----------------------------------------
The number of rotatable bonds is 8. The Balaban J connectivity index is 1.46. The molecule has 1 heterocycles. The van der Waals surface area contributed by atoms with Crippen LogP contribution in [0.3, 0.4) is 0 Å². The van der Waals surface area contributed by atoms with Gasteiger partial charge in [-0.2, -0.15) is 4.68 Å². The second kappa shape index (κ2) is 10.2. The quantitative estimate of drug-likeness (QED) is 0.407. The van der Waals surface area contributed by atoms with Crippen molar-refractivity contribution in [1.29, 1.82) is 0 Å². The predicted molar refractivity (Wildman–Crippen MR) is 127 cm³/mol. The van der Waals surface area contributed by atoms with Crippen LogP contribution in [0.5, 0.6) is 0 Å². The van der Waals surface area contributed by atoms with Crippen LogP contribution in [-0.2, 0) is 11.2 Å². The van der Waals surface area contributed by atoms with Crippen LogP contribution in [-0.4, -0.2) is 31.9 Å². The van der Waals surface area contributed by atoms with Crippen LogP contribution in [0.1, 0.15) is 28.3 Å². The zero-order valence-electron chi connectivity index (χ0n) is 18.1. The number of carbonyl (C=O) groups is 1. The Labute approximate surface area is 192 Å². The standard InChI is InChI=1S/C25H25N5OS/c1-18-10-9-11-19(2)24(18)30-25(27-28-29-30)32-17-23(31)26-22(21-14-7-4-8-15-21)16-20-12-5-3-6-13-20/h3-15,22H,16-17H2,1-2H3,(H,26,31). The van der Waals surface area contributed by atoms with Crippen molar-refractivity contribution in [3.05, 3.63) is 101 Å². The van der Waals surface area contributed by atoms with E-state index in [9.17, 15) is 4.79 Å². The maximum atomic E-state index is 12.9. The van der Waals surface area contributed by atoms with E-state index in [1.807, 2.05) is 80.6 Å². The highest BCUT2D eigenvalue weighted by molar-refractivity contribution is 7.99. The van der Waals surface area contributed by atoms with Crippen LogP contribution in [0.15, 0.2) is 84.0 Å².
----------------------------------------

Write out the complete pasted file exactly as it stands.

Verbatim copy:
The number of rotatable bonds is 8. The Balaban J connectivity index is 1.46. The molecule has 1 heterocycles. The van der Waals surface area contributed by atoms with Crippen LogP contribution in [0.3, 0.4) is 0 Å². The van der Waals surface area contributed by atoms with Gasteiger partial charge in [-0.2, -0.15) is 4.68 Å². The second kappa shape index (κ2) is 10.2. The quantitative estimate of drug-likeness (QED) is 0.407. The van der Waals surface area contributed by atoms with Crippen molar-refractivity contribution in [1.29, 1.82) is 0 Å². The predicted molar refractivity (Wildman–Crippen MR) is 127 cm³/mol. The van der Waals surface area contributed by atoms with Crippen LogP contribution in [0.5, 0.6) is 0 Å². The van der Waals surface area contributed by atoms with Crippen LogP contribution in [-0.2, 0) is 11.2 Å². The van der Waals surface area contributed by atoms with Crippen LogP contribution in [-0.4, -0.2) is 31.9 Å². The van der Waals surface area contributed by atoms with Crippen LogP contribution in [0.1, 0.15) is 28.3 Å². The zero-order valence-electron chi connectivity index (χ0n) is 18.1. The number of carbonyl (C=O) groups is 1. The Labute approximate surface area is 192 Å². The standard InChI is InChI=1S/C25H25N5OS/c1-18-10-9-11-19(2)24(18)30-25(27-28-29-30)32-17-23(31)26-22(21-14-7-4-8-15-21)16-20-12-5-3-6-13-20/h3-15,22H,16-17H2,1-2H3,(H,26,31). The van der Waals surface area contributed by atoms with Crippen molar-refractivity contribution in [3.05, 3.63) is 101 Å². The van der Waals surface area contributed by atoms with E-state index in [9.17, 15) is 4.79 Å². The maximum atomic E-state index is 12.9. The van der Waals surface area contributed by atoms with E-state index in [1.807, 2.05) is 80.6 Å². The highest BCUT2D eigenvalue weighted by molar-refractivity contribution is 7.99. The van der Waals surface area contributed by atoms with Crippen LogP contribution in [0.15, 0.2) is 84.0 Å².